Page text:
The Czech Republic is currently on course to adopt the euro in 2010, though there are still risks regarding its ability to meet the exchange rate and inflation conditions for adoption, the OECD said this week. At the same time the organisation praised the annual assessment process the Czech authorities have put in place to guide the timing of euro entry. If this year's report advises against the first step - joining ERM II - in 2007, that would mean it is also against plans to join the euro as early as 2010, said the OECD.
Inflation growth in the Czech Republic accelerated to 3.1 percent last month, partly driven by higher prices of foods and vehcile fuels and in increase in lump sum costs for fixed line telephones. However, analysts say inflation probably peaked in May and should fall sharply in the summer.
South Korean car-maker Hyundai has finally set a date for the start of construction of its new plant in Nosovice, north Moravia. The first sod will be turned on December 10, the company said this week. Hyundai's first European plant should go into operation in October 2008.
And staying with cars, Czech car makers and their subcontractors saw a 25-percent increase in year-on-year sales in 2005, the head of the Association of Automotive Industries said this week. Over 600,000 cars were produced in this country last year, and cars accounted for almost 20 percent of total exports.
So it is hardly surprising, then, that Skoda Auto was the country's biggest exporter in 2005, according to figures released this week by the Czech Top 100 association. The company's exports were worth over 6.5 billion dollars last year. The second biggest exporter was Unipetrol followed by the chemical group Agrofert Holding, coal company OKD and Siemens Group Czech Republic.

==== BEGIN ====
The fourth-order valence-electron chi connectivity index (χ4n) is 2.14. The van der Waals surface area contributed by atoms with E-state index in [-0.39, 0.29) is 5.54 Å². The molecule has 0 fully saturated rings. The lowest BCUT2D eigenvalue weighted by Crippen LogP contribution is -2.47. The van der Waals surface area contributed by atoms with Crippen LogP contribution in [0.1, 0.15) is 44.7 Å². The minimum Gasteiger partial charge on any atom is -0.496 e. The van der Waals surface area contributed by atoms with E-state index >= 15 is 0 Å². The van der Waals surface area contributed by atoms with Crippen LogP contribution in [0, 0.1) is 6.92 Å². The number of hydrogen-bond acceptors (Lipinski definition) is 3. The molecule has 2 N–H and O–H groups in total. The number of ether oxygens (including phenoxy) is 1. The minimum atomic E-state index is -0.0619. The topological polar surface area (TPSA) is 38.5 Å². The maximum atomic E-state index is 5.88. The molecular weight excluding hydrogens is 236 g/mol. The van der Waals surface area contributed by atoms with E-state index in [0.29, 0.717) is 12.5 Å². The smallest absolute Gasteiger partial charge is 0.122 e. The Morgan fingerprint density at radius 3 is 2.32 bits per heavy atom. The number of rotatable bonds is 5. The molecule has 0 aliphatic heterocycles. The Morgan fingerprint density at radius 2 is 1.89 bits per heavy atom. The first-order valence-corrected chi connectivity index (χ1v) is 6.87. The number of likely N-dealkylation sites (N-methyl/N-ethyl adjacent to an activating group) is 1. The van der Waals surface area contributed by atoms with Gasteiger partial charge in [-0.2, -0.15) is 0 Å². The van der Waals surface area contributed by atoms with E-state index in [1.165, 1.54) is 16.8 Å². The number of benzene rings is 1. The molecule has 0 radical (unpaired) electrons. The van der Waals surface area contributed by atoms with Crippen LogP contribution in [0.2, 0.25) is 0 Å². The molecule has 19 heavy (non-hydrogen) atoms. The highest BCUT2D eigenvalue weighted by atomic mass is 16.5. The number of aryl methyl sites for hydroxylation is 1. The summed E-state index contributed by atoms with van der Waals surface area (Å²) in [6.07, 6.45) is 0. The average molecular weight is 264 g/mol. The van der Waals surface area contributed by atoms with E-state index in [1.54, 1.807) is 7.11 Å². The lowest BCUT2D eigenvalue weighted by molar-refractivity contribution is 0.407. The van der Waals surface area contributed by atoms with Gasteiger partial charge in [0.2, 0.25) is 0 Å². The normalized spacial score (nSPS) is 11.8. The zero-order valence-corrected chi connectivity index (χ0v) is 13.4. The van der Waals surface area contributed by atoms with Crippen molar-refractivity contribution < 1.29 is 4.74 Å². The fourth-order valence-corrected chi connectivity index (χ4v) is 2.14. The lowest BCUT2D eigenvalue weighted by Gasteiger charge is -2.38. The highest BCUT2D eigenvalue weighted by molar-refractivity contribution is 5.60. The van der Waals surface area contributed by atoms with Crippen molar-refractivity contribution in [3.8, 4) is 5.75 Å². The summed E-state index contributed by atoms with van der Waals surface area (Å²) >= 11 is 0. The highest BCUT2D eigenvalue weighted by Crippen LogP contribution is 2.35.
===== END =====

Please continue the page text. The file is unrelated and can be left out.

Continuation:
Meanwhile, Skoda Auto - which has just launched its Roomster model here in the Czech Republic - is to produce a small sports utility car based on its Yeti prototype. A spokesperson said the new vehicle would be aimed at young people. The company is also planning a new version of the Skoda Fabia, but not this year.
Czech distillers Rudolf Jelinek - famous for the plum-based Slivovice and other types of fruit brandy - saw revenues rise by a whopping 40 percent last year, according to figures released this week. Jelinek, which has a dominant position on the Czech market, said a lot of this increase was down to exports. The company, which was founded 70 years ago, sold over six million bottles of spirits in 2005, and expects sales to rise by 10 to 15 percent this year.
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